Crystalline Molecular Complexes and Compounds: Structures and Principles, Volume 1

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Oxford University Press, 2005 - 1273 pages
This book provides a comprehensive and unified account of the structure and properties of crystalline binary adducts. Perhaps better known as molecular complexes and compounds, these crystals are currently estimated (from molecular recognition studies) to make up one quarter of the world's
crystals, providing evidence for some sort of special attraction between the two components. DNA is perhaps the most famous example but others (hydrates, solvates, host-guest inclusion complexes, donor-acceptor compounds) pervade the whole body of solid state chemistry. Although much research has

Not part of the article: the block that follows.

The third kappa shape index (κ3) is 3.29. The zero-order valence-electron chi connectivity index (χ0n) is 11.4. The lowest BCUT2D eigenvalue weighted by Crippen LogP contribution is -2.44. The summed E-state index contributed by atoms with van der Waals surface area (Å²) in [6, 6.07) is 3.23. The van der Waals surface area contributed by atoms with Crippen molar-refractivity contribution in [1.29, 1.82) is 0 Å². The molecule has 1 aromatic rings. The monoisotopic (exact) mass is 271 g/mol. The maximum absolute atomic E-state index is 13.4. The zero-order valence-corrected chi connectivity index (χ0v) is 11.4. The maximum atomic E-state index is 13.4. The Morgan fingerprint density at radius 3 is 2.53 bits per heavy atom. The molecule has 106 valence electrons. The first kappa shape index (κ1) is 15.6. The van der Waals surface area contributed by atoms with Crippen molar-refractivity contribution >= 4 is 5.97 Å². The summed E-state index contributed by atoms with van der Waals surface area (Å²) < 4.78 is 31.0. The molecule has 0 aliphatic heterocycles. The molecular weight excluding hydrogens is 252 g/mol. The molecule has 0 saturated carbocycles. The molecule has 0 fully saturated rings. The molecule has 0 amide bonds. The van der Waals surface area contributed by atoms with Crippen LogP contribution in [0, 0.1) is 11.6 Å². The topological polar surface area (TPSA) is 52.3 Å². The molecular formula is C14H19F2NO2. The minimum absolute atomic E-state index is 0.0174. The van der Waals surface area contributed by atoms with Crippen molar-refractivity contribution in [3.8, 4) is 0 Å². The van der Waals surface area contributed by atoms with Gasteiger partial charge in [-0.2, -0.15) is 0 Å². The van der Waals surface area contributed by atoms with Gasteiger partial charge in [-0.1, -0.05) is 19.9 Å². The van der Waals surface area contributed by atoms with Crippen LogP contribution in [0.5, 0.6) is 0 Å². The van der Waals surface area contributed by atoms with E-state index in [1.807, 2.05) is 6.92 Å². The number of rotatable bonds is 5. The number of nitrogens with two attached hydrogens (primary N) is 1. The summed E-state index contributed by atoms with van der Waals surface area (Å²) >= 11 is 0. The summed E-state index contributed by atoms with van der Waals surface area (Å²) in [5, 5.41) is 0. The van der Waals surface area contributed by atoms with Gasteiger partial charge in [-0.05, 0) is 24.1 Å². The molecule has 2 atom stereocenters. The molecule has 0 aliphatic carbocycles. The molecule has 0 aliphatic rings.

been published, there has never been a comprehensive and unified treatment of the whole field. This book has been designed to fill this gap, comparing and contrasting the various examples and the different types of interaction (hydrogen bonding, inclusion and localized or delocalized charge
transfer). More than 600 figures, 200 tables and 3500 references are included in the book. Since most 'parent compounds' form a number of adducts, the fraction of crystalline binary adducts is only going to grow making this account just the 'tip of the iceberg.'
 

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Contents

Structural principles in the classification of binary adducts
3
Historical outline
17
Introduction to Part II
23
Charge transfer molecular compounds with delocalized itnº
30
Cyclodextrins and some analogs as hosts
73
inclusion complexes
122
Crystal chemistry of some DNA oligonucleotides and their
133
Structures
156
complexes on cooling
236
27
276
28
282
47
311
Clathrate inclusion complexes formed by hosts of lesser versatility
321
Inclusion complexes formed by versatile hosts
421
Intercalation complexes
515
Introduction to Part IV
561

Introduction to Part III
199
complexes
212

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